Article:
Today’s Headlines

  • Bus Driver Who Killed Dan Hanegby Charged Under ROW Law; Advos: Not Good Enough (Gothamist)
  • De Blasio Could Help Transit Riders Independently of Cuomo, If He Chose To (C&S)
  • Staten Island Advance Says Mayor’s Congestion Plan Is Lame, Endorses Move NY
  • BPP: De Blasio Using Vision Zero to Terrorize Immigrants; Mayor: Talk to Albany (@macartney)
  • … Or Working Cyclists Could Pool Their Resources to Buy Influence at City Hall and NYPD (PoliticoNYT)
  • City Council Mulls Options for Tighter Controls on Private Buses (AMNY)
  • Service on J and M Lines Delayed Yesterday by Man on the Tracks (Post, DNA)
  • MTA Botches Q23 Route Change (DNA)
  • Parents Want MTA to Change Rules for Baby Strollers on Buses (Post)
  • Suffolk DA Spota Resigns After Indictment for Interfering With Police Assault Probe (NYT)

More headlines at Streetsblog USA

  • kevd

    I may have been struggling to find a point behind ahwr’s “look, here’s a hill!” comment – especially as no bus routes even run there.

  • qrt145

    Kids’ skulls are more likely to crack open from a fall when their parent has to carry them on one arm while holding the folded stroller with the other. If you think other passengers will always yield a seat to people in that situation, I have a bus to sell you! 🙂

    And if you are going to engage in extreme scenarios where stuff on the bus starts flying, I doubt there’s a whole lot of difference in outcome for kid in stroller vs kid in arms or lap.

    Strollers on buses are ubiquitous in other cities, but of course, it won’t work in NY because all buses here are driven by Sandra Bullock…

  • qrt145

    Must depend on the neighborhood. I see wheelchairs on the bus on maybe 25% of my trips time, and I’ve even seen more than one wheelchair at a time.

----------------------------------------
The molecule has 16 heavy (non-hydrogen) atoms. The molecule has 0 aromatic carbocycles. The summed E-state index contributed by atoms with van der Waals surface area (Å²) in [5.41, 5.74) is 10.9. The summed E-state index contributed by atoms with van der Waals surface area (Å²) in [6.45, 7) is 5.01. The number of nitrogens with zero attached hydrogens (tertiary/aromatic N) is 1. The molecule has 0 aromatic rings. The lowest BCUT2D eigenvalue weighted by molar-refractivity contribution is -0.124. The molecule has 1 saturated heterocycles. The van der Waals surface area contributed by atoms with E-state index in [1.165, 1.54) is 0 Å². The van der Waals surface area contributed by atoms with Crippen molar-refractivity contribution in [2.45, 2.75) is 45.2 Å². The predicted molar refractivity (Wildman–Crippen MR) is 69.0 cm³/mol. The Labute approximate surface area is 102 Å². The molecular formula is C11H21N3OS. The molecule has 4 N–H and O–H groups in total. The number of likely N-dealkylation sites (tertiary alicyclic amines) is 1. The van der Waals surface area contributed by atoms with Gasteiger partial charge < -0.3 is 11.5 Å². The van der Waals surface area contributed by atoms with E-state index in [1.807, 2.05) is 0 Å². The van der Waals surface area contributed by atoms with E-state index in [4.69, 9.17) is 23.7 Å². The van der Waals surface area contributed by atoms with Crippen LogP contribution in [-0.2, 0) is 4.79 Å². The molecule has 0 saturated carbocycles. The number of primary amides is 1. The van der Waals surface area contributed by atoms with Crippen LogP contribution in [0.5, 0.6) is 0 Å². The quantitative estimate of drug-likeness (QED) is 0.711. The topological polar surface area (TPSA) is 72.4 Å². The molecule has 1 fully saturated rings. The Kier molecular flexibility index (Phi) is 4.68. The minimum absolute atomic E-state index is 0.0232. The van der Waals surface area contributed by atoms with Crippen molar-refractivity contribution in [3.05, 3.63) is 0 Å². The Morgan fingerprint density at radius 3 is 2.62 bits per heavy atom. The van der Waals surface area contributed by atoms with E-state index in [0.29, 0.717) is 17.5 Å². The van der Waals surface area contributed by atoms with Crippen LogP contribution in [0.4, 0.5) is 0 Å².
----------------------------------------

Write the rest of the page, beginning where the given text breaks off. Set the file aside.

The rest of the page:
• stairbob

    Yay, communism!

  • kevd

    they built plenty of horrible crap in East Berlin. but yeah, they do deserve a bit of credit for not ripping up tram lines.

  • bolwerk

    That’s unlikely, and to say the least a stroller can usually be leaned somewhere or, ideally, stored over one of the wheel compartments found on most buses. It doesn’t take much for a stroller to topple or roll away. A kid in a parent’s arms is in much less danger unless you really do get into extreme scenarios.

    Also note that I didn’t say strollers on buses should necessarily stay banned either. I just said the MTA isn’t being ridiculous in restricting them and the lack of perspective on the matter from activists is, well, the usual. There’s no reason to erase problems.

  • bolwerk

    Whether it’s actually desirable to have transit there or not, it looks like a good example of a block that might be a struggle for a level boarding application or an articulated bus – but probably would not be a challenge for a conventional high-floor bus.

  • kevd

    One need not have low floor boarding on every bus route in order to improve transit for most NYers. as you said, there are many tools in the tool box of which low floor boarding, more & larger doors, all door boarding and POP for busses are a few really inexpensive ones (as buses get replaced with some frequency)
    Currently we are using next none of the tools that pier cities are using.

  • bolwerk

    POP is certainly one no-brainer thing that should work splendidly on 100% of the surface transit system, make life better for literally everybody, and make everyone wonder why anything different was ever done before.

  • qrt145

    I suspect you don’t have a lot of firsthand experience trying to take a stroller onto a bus.

  • bolwerk

    Do or do not, there is no try!

    They have to be folded to even get on the typical bus, so there’s no logical way that unfolding them and taking up even more space makes them more convenient to store for the rest of the riders on the bus. If crowd conditions make storing a folded stroller difficult, they make storing an unfolded one more difficult. You’re still going from taking up the floor space of fewer than two people to the space of more than three people.

    I mostly don’t talk about my personal life, but what I can assure you I have oodles of firsthand experience with is people acting moronically with strollers on NYC buses. But literally any time I’ve ever carried a child on a crowded bus or train, at least one person voluntarily got up and insisted I take her seat (almost always it’s a woman). Contrary to most people’s preconceptions, I bet that wouldn’t happen if I were a woman!